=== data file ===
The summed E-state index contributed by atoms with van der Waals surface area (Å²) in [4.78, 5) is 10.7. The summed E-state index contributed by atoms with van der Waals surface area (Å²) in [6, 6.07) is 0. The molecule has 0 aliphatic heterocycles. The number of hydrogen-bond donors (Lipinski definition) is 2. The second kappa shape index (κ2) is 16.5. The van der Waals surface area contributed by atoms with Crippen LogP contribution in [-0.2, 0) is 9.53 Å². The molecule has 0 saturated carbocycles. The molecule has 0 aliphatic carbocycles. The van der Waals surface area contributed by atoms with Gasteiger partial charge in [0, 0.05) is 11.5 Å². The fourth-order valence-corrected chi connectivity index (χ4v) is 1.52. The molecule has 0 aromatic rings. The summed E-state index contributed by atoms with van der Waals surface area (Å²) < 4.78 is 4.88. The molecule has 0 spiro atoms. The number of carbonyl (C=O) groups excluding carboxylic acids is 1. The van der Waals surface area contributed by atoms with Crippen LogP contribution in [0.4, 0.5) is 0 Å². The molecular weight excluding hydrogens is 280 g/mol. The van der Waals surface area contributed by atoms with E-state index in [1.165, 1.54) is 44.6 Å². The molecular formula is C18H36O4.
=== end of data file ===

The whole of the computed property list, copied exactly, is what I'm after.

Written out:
The summed E-state index contributed by atoms with van der Waals surface area (Å²) in [4.78, 5) is 10.7. The summed E-state index contributed by atoms with van der Waals surface area (Å²) in [6, 6.07) is 0. The molecule has 0 aliphatic heterocycles. The number of hydrogen-bond donors (Lipinski definition) is 2. The second kappa shape index (κ2) is 16.5. The van der Waals surface area contributed by atoms with Crippen LogP contribution in [-0.2, 0) is 9.53 Å². The molecule has 0 saturated carbocycles. The molecule has 0 aliphatic carbocycles. The van der Waals surface area contributed by atoms with Gasteiger partial charge in [0, 0.05) is 11.5 Å². The fourth-order valence-corrected chi connectivity index (χ4v) is 1.52. The molecule has 0 aromatic rings. The summed E-state index contributed by atoms with van der Waals surface area (Å²) < 4.78 is 4.88. The molecule has 0 spiro atoms. The number of carbonyl (C=O) groups excluding carboxylic acids is 1. The van der Waals surface area contributed by atoms with Crippen LogP contribution in [0.4, 0.5) is 0 Å². The molecular weight excluding hydrogens is 280 g/mol. The van der Waals surface area contributed by atoms with E-state index in [1.165, 1.54) is 44.6 Å². The molecular formula is C18H36O4.